A splay tree is a self balancing binary search tree with an additional property that recently accessed elements can be re-accessed fast.

It is said to be an efficient binary tree because it performs basic operations such as insertion, search and deletion operations in o (log n) amortized time.

when a node in a splay tree is accessed it is rotated or 'splayed' to the root, thereby changing the structure of the tree.

since the most frequently accessed node is always more closer to the starting point of the search, there nodes are therefore located faster.

A simple idea behind it is that if an elements is accessed, it is likely that it will be accessed again.

In a splay tree, operations such as insert, search, delete are combined with one basic operation called splaying.

**Operations on a splay tree:**

**1] Splaying:**

when we access a node N, splaying is performed on N to move it to the root.

To perform a splay operation, certain splay steps are performed where each step moves N closer to the root.

**2] Insertion:**

- Following are different steps to insert a new node N in a splay tree.

or **Step 1 :** Search N in a splay tree, if the search is successful, splay at the node N.

**Step 2 :** If the search is unsuccessful, add the new node N in such a way that it replaces the NULL pointer reached during the search try a pointer to new node No splay the tree at N.

**3] Delete :**

- To delete a node N from a splay tree, we perform following steps:

**Step 1:** Search for N that has to be deleted, if the search is unsuccessful, splay the tree at the last non-null node encountered during search.

**Step 2 :** If the search is successful and N is not the root node, then let P be the parent of N, replace N by its appropriate descendant of P, finally splay the tree at P.

**Trie:**

In computer science, a trie, also called digital trie and sometimes rad ix tree or prefix tree, is a kind of search tree an addressed tree data structure that is used to store a dynamic set or associative array where the keys are usually string.

Unlike a binary search tree, no node in the tree stored the key associated with node, unseated its position in the tree defines the key with which it is associated.

All the descendants of a node have a common prefix of the string associated with that node, and the root is associated with the empty string.

Values are not necessarily associated with every node , rather, values find only to be associated with leaves and with some inner nodes that correspond to keys of interest.

- In the example shown, keys are listed in the nodes and values below them, each complete English word has a arbitrary integer value associated with it.

**b. Graph traversal techniques:**

By traversing a graphs we mean the method of examining the nodes and edges of the graph.

There are

**2 standard method of graph traversal**and they are:

**A. Breadth first search:**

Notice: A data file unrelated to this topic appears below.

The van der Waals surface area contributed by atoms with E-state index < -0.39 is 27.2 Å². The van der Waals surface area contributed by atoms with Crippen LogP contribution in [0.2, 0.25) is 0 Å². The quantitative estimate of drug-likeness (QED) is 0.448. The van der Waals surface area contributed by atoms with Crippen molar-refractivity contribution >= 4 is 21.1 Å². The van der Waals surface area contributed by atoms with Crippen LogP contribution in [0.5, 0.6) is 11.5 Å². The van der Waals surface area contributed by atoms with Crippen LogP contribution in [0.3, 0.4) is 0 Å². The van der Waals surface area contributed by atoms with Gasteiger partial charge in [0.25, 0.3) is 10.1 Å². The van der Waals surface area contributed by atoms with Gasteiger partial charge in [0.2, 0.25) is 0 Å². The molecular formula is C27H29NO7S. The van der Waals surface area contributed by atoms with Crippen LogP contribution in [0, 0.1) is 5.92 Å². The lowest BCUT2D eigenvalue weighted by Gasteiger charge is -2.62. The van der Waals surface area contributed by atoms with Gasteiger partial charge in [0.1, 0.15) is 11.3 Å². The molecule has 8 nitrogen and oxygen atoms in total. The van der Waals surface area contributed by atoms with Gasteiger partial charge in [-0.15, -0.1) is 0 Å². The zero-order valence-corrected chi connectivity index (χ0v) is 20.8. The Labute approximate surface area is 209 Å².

It is a graph search algorithm that begins at the root node and explores all the neighboring nodes.

Then for each of those request nodes the algorithm explores their unexplored neighbor nodes and so on, until it finds the goal.

That is, we start examining node A, and all its neighbors of A are examined in the next step, we examine the neighbors of neighbors of A, so on and so forth.

**Algorithm:**

**Step 1:** Set status = 1 (ready state) for each node in G.

**Step 2 :** queue the starting node A and set its status = 2 (waiting state).

**Step 3 :** Repeat step 4 and 5 until queue is empty.

**Step 4 :** De-queue a node N, process it and set its status = 3 (processed state)

**Step 5 :** En-queue all the neighbors of N that are in the ready state (where status = 1) and set their status = 2 (waiting state)

**Step 6 :** Stop.

**Application:**

Finding all connected components in a graph G.

Finding all nodes within an individual connected component.

Finding the shortest path between 2 nodes, u and v for an weighted as well as unweighted graph.

**B. Depth first search.**

The depth first search algorithm progresses by expanding the starting node of G and thus going deeper and deeper until a goal node is found, or until a node that has no children is encountered.

When a dead end is reached, the algorithm back? returning to the most recent node that has not been completely explored.

Dfs beings at a starting node A which becomes the current node, then it examines each node N along a path p which begins at A.

That is, we process a neighbor of A, then a neighbor of neighbor of A and so on.

During the execution of the algorithm, if we reach a path that has a node N that has already been processed, then we backpack to the current node, otherwise, we un visited node becomes the current node.

**Algorithm:**

**Step 1:** Set status = 1 (ready state) for each node in graph G.

**Step 2:** Push the starting node A on the stack and set its status = 2 (waiting state)

**Step 3:** Repeat step 4 and 5 until stack is empty.

**Step 4 :** Pop the top node N. process it and set its status = 3 (processed state)

**Step 5:** Push on to the stack all the neighbor of N that are in ready state (which status = D and set their status = 2 (waiting state)

**Step 6 :** Stop.

**Applications:**

Finding a path between 2 specified nodes, u and v of an weighted as well as unweighted graph.

Finding whether a graph is connected or not.

Computing the spanning tree of a connected graph.